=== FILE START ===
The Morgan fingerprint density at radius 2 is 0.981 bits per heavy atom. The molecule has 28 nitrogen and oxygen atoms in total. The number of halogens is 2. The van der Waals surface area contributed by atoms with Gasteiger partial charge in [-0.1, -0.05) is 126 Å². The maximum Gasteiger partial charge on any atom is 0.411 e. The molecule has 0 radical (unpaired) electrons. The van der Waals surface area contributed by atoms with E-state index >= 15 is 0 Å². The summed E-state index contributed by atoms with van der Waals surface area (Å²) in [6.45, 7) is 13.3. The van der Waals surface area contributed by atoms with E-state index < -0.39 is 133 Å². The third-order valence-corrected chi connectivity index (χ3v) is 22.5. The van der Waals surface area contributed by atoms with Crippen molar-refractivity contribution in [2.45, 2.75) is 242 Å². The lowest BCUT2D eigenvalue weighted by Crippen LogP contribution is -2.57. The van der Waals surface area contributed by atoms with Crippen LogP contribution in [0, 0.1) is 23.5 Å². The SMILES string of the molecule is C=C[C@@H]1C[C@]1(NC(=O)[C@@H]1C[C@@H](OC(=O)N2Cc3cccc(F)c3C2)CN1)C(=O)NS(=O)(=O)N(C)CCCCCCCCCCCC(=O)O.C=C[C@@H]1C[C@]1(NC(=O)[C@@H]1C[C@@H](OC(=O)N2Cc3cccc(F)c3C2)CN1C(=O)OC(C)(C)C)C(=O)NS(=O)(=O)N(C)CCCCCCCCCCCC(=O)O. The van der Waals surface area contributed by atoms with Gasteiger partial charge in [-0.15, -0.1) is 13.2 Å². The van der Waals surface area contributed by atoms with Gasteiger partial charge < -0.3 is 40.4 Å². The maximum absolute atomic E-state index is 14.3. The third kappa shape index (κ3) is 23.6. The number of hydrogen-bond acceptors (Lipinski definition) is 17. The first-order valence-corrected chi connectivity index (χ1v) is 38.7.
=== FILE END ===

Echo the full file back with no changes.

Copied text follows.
The Morgan fingerprint density at radius 2 is 0.981 bits per heavy atom. The molecule has 28 nitrogen and oxygen atoms in total. The number of halogens is 2. The van der Waals surface area contributed by atoms with Gasteiger partial charge in [-0.1, -0.05) is 126 Å². The maximum Gasteiger partial charge on any atom is 0.411 e. The molecule has 0 radical (unpaired) electrons. The van der Waals surface area contributed by atoms with E-state index >= 15 is 0 Å². The summed E-state index contributed by atoms with van der Waals surface area (Å²) in [6.45, 7) is 13.3. The van der Waals surface area contributed by atoms with E-state index < -0.39 is 133 Å². The third-order valence-corrected chi connectivity index (χ3v) is 22.5. The van der Waals surface area contributed by atoms with Crippen molar-refractivity contribution in [2.45, 2.75) is 242 Å². The lowest BCUT2D eigenvalue weighted by Crippen LogP contribution is -2.57. The van der Waals surface area contributed by atoms with Crippen LogP contribution in [0, 0.1) is 23.5 Å². The SMILES string of the molecule is C=C[C@@H]1C[C@]1(NC(=O)[C@@H]1C[C@@H](OC(=O)N2Cc3cccc(F)c3C2)CN1)C(=O)NS(=O)(=O)N(C)CCCCCCCCCCCC(=O)O.C=C[C@@H]1C[C@]1(NC(=O)[C@@H]1C[C@@H](OC(=O)N2Cc3cccc(F)c3C2)CN1C(=O)OC(C)(C)C)C(=O)NS(=O)(=O)N(C)CCCCCCCCCCCC(=O)O. The van der Waals surface area contributed by atoms with Gasteiger partial charge in [-0.15, -0.1) is 13.2 Å². The van der Waals surface area contributed by atoms with Gasteiger partial charge < -0.3 is 40.4 Å². The maximum absolute atomic E-state index is 14.3. The third kappa shape index (κ3) is 23.6. The number of hydrogen-bond acceptors (Lipinski definition) is 17. The first-order valence-corrected chi connectivity index (χ1v) is 38.7.